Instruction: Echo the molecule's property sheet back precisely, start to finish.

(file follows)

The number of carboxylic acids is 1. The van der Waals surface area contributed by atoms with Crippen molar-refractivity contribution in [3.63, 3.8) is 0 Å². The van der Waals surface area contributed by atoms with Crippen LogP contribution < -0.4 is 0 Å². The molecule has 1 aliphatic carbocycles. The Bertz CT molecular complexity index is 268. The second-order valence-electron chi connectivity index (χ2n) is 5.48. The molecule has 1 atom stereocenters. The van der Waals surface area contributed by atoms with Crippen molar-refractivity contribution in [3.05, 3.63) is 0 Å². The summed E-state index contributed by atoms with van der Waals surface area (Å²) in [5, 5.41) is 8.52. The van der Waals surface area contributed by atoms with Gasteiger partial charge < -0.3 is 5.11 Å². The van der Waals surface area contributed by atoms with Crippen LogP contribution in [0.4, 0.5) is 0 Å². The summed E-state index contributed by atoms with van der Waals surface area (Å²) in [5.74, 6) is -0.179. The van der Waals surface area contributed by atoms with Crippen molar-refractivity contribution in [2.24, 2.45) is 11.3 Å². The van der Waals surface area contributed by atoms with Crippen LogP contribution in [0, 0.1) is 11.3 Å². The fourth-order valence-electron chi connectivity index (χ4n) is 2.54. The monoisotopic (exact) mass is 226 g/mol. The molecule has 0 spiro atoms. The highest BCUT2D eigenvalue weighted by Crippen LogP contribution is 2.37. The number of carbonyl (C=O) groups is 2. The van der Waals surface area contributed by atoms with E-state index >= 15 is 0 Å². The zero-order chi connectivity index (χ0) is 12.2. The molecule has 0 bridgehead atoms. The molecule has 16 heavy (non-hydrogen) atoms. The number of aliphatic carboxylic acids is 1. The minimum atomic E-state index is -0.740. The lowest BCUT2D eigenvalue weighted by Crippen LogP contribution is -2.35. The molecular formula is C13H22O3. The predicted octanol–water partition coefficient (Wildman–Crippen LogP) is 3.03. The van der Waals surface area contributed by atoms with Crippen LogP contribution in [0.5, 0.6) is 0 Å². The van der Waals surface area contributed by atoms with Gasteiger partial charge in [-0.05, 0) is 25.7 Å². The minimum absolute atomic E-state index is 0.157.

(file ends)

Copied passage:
The number of carboxylic acids is 1. The van der Waals surface area contributed by atoms with Crippen molar-refractivity contribution in [3.63, 3.8) is 0 Å². The van der Waals surface area contributed by atoms with Crippen LogP contribution < -0.4 is 0 Å². The molecule has 1 aliphatic carbocycles. The Bertz CT molecular complexity index is 268. The second-order valence-electron chi connectivity index (χ2n) is 5.48. The molecule has 1 atom stereocenters. The van der Waals surface area contributed by atoms with Crippen molar-refractivity contribution in [3.05, 3.63) is 0 Å². The summed E-state index contributed by atoms with van der Waals surface area (Å²) in [5, 5.41) is 8.52. The van der Waals surface area contributed by atoms with Gasteiger partial charge < -0.3 is 5.11 Å². The van der Waals surface area contributed by atoms with Crippen LogP contribution in [0.4, 0.5) is 0 Å². The summed E-state index contributed by atoms with van der Waals surface area (Å²) in [5.74, 6) is -0.179. The van der Waals surface area contributed by atoms with Crippen molar-refractivity contribution in [2.24, 2.45) is 11.3 Å². The van der Waals surface area contributed by atoms with Crippen LogP contribution in [0, 0.1) is 11.3 Å². The fourth-order valence-electron chi connectivity index (χ4n) is 2.54. The monoisotopic (exact) mass is 226 g/mol. The molecule has 0 spiro atoms. The highest BCUT2D eigenvalue weighted by Crippen LogP contribution is 2.37. The number of carbonyl (C=O) groups is 2. The van der Waals surface area contributed by atoms with E-state index >= 15 is 0 Å². The zero-order chi connectivity index (χ0) is 12.2. The molecule has 0 bridgehead atoms. The molecule has 16 heavy (non-hydrogen) atoms. The number of aliphatic carboxylic acids is 1. The minimum atomic E-state index is -0.740. The lowest BCUT2D eigenvalue weighted by Crippen LogP contribution is -2.35. The molecular formula is C13H22O3. The predicted octanol–water partition coefficient (Wildman–Crippen LogP) is 3.03. The van der Waals surface area contributed by atoms with Crippen LogP contribution in [0.5, 0.6) is 0 Å². The van der Waals surface area contributed by atoms with Gasteiger partial charge in [-0.05, 0) is 25.7 Å². The minimum absolute atomic E-state index is 0.157.